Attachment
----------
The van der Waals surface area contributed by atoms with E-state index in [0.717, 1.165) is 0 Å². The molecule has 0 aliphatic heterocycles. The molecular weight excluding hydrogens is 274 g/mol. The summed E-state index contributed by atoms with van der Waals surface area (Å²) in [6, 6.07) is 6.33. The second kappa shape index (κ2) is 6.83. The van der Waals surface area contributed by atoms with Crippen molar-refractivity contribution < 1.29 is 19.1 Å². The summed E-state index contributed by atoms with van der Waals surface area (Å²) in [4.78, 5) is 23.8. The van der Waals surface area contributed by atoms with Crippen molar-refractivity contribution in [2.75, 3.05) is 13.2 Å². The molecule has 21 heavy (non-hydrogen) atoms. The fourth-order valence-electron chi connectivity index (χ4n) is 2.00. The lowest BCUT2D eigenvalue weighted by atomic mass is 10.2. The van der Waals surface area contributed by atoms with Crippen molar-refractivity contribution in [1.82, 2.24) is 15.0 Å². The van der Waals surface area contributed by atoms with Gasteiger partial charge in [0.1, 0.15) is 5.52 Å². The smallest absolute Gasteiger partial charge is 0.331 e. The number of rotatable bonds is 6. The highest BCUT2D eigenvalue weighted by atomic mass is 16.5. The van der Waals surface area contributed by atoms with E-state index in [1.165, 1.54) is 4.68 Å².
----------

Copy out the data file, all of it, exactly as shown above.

The van der Waals surface area contributed by atoms with E-state index in [0.717, 1.165) is 0 Å². The molecule has 0 aliphatic heterocycles. The molecular weight excluding hydrogens is 274 g/mol. The summed E-state index contributed by atoms with van der Waals surface area (Å²) in [6, 6.07) is 6.33. The second kappa shape index (κ2) is 6.83. The van der Waals surface area contributed by atoms with Crippen molar-refractivity contribution < 1.29 is 19.1 Å². The summed E-state index contributed by atoms with van der Waals surface area (Å²) in [4.78, 5) is 23.8. The van der Waals surface area contributed by atoms with Crippen molar-refractivity contribution in [2.75, 3.05) is 13.2 Å². The molecule has 21 heavy (non-hydrogen) atoms. The fourth-order valence-electron chi connectivity index (χ4n) is 2.00. The lowest BCUT2D eigenvalue weighted by atomic mass is 10.2. The van der Waals surface area contributed by atoms with Crippen molar-refractivity contribution in [1.82, 2.24) is 15.0 Å². The van der Waals surface area contributed by atoms with Gasteiger partial charge in [0.1, 0.15) is 5.52 Å². The smallest absolute Gasteiger partial charge is 0.331 e. The number of rotatable bonds is 6. The highest BCUT2D eigenvalue weighted by atomic mass is 16.5. The van der Waals surface area contributed by atoms with E-state index in [1.165, 1.54) is 4.68 Å².